The Power of One: The Story of Lee Ducat, Champion for Diabetes Research

May 23, 2010

Today, those with Type 1 Diabetes recognize Juvenile Diabetes Research Foundation International as a nonprofit giant that pumps continual funding into diabetes research. They have relied on and even joined forces with the Foundation for decades both to raise awareness for the disease and to receive key support in living with their condition. But 40 years ago, there was no Foundation and only a fraction of the organized support for people living with the disease.

So how did the organization get started? Would you believe it was one determined mother who kicked off the well-known organization with a cocktail party?

In 1966, U.S. mother Lee Ducat’s nine-year-old son Larry was diagnosed with juvenile diabetes. After facing the initial shock and devastation of such news and learning to help her son manage the disease, Ducat eventually asked her son’s physician what she could do to help find a cure. He told her that a good deal more research needed to be done so that new treatments could be developed, or even better, a cure could be found. However, such research required much more financial support than was currently available, he told her.

Ducat began thinking about what she could do to meet that critical need. Not sure where to start, she threw a cocktail party in 1970 for a group of people with a stake in finding new treatments for the disease using a list of clients provided by her doctor. (Check out this great interview she recently did with Philadelphia Magazine’s Be Well blog).

About 60 people showed up to her party, everyone who came signed a makeshift membership application, and the Foundation was born. In the organization’s first year, Ducat and her members started other chapters and raised $10,000.The organization eventually became a 501(c)3 voluntary health organization.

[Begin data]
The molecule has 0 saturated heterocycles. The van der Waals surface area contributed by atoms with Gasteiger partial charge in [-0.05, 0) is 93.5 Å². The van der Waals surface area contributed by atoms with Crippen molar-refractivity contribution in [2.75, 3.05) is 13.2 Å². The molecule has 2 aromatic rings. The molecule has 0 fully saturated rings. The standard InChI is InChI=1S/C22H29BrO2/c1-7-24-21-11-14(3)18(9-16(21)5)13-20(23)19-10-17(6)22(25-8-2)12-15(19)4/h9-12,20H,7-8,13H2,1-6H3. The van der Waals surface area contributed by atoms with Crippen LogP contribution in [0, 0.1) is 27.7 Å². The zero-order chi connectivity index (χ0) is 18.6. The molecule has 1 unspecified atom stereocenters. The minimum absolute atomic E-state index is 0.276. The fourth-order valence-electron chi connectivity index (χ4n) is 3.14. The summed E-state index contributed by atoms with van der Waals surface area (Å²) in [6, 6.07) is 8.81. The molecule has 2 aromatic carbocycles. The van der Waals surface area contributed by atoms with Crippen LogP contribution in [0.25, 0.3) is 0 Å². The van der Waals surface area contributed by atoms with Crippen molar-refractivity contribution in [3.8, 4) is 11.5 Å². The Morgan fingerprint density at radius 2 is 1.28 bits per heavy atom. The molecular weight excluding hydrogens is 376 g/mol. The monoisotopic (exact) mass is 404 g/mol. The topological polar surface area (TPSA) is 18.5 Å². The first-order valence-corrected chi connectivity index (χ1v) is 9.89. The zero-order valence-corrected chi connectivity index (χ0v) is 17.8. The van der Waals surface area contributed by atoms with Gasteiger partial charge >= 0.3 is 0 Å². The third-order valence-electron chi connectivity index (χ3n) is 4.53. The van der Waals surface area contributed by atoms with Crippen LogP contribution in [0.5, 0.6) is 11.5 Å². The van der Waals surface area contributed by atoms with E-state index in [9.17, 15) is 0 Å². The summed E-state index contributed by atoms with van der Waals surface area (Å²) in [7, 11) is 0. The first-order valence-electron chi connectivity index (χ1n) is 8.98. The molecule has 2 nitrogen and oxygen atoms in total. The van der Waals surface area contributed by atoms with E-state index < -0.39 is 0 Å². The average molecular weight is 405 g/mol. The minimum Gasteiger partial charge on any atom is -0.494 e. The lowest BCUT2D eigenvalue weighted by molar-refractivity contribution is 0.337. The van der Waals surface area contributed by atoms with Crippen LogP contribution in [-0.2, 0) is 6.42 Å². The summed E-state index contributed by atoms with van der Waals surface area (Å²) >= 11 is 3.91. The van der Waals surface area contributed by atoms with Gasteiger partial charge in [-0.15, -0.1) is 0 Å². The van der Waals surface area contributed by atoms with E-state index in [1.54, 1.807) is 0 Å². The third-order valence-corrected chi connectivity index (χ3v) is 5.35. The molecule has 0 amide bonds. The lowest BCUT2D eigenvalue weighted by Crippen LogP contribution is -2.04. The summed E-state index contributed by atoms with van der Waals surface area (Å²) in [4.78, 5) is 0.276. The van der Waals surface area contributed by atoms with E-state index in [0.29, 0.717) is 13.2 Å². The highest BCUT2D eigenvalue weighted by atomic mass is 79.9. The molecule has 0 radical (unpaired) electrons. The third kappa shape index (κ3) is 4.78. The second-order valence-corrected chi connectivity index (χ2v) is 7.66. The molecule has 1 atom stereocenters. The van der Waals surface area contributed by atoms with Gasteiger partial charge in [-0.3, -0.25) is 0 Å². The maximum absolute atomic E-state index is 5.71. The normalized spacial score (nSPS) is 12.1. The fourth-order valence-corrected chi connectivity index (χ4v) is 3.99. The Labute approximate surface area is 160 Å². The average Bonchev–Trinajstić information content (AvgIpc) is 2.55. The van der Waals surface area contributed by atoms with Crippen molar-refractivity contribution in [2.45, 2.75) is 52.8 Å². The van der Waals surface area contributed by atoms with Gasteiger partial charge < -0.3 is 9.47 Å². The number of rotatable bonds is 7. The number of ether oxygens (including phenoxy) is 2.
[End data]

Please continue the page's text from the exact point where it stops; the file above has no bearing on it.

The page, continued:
From such humble beginnings, Ducat’s foundation has gone on to raise more than $1.4 billion for diabetes research since its inception and the organization continues to raise $100 million annually. The Foundation not only has a board of directors, but also a scientific advisory board. Today, the Foundation has 100 chapters, branches and affiliates located in the United States, the United Kingdom, Australia, Canada, Denmark, India and Israel.

This year, recognizing the 40-year anniversary of the organization’s founding, I hope that we can look to Ducat for inspiration, and remember that one person can make a world of difference.

This guest post is contributed by Kitty Holman, who writes on the topics of Online Nursing Schools .  She welcomes your comments at her email Id: kitty.holman20@gmail.com.


Medtronic Safety Alert

May 12, 2010

Yes… that is the title of a letter I received from Medtronic Australia a few days ago. No wonder I instinctively reached for my pump and disconnected, even before reading the content of this “urgent” letter.

As it turns out, the supposedly important alert does not seem to be anything other than a simple clarifycation, probably made “urgent” by the need of Medtronic to cover any liability risk. Further to this, the letter is only related to the Continuous Glucose Monitoring capabilities of the Paradigm pump, so the amount of people potentially impacted is very small. Nevertheless all Paradigm users in Australia seem to have received the letter.

In October last year, Medtronic increased the lifespan of it’s sensors to 6 days instead of 3. While new pumps are programed for this change, everyone who got a pump a while ago is still faced with and “End of Sensor” message after 3 days.

The purpose of this latest message from Medtronic is to advise that “you should be aware of the following:

1.- The first sensor alert after 3 days of sensor use may be treated as an advisory reminding you that the sensor will need to be changed in a further 3 days”.

Is this a joke or what?

Ah!, and of course there is a subtle word or warning before the letter concludes:

“The sensor must not be used for more than 6 days as the accuracy of the sensor cannot be guaranteed”

Hmm… let me think… isn’t that the case for the whole life of the sensor.

I think Medtronic should pay more attention to communications with its consumers if they are to live to the expectations of being leaders in that market.

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